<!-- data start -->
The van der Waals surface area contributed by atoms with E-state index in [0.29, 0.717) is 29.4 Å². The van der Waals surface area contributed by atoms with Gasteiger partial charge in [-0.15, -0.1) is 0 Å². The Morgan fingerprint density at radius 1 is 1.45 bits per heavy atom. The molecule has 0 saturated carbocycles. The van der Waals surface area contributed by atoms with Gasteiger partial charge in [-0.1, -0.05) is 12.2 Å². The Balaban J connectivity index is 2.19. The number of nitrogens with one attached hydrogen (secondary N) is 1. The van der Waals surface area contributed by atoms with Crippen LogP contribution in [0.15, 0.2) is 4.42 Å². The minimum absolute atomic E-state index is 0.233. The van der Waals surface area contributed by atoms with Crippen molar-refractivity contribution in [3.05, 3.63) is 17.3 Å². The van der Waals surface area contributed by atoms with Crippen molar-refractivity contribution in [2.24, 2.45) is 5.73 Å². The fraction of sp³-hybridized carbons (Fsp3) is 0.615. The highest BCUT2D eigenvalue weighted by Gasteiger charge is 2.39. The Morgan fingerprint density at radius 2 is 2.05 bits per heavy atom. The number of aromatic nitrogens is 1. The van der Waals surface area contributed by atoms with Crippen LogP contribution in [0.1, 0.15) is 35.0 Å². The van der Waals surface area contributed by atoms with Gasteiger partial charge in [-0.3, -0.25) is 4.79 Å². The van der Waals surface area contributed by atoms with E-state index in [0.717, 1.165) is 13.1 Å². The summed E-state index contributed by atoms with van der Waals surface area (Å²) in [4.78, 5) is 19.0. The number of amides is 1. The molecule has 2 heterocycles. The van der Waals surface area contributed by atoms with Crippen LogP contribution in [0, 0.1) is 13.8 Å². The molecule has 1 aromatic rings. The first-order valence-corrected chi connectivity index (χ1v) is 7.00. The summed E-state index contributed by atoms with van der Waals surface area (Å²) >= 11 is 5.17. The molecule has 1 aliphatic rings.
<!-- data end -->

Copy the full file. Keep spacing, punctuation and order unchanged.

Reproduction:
The van der Waals surface area contributed by atoms with E-state index in [0.29, 0.717) is 29.4 Å². The van der Waals surface area contributed by atoms with Gasteiger partial charge in [-0.15, -0.1) is 0 Å². The Morgan fingerprint density at radius 1 is 1.45 bits per heavy atom. The molecule has 0 saturated carbocycles. The van der Waals surface area contributed by atoms with Gasteiger partial charge in [-0.1, -0.05) is 12.2 Å². The Balaban J connectivity index is 2.19. The number of nitrogens with one attached hydrogen (secondary N) is 1. The van der Waals surface area contributed by atoms with Crippen LogP contribution in [0.15, 0.2) is 4.42 Å². The minimum absolute atomic E-state index is 0.233. The van der Waals surface area contributed by atoms with Crippen molar-refractivity contribution in [3.05, 3.63) is 17.3 Å². The van der Waals surface area contributed by atoms with Crippen molar-refractivity contribution in [2.24, 2.45) is 5.73 Å². The fraction of sp³-hybridized carbons (Fsp3) is 0.615. The highest BCUT2D eigenvalue weighted by Gasteiger charge is 2.39. The Morgan fingerprint density at radius 2 is 2.05 bits per heavy atom. The number of aromatic nitrogens is 1. The van der Waals surface area contributed by atoms with Crippen LogP contribution in [0.1, 0.15) is 35.0 Å². The van der Waals surface area contributed by atoms with Gasteiger partial charge in [-0.3, -0.25) is 4.79 Å². The van der Waals surface area contributed by atoms with E-state index in [0.717, 1.165) is 13.1 Å². The summed E-state index contributed by atoms with van der Waals surface area (Å²) in [4.78, 5) is 19.0. The number of amides is 1. The molecule has 2 heterocycles. The van der Waals surface area contributed by atoms with Crippen LogP contribution in [0, 0.1) is 13.8 Å². The molecule has 1 aromatic rings. The first-order valence-corrected chi connectivity index (χ1v) is 7.00. The summed E-state index contributed by atoms with van der Waals surface area (Å²) >= 11 is 5.17. The molecule has 1 aliphatic rings.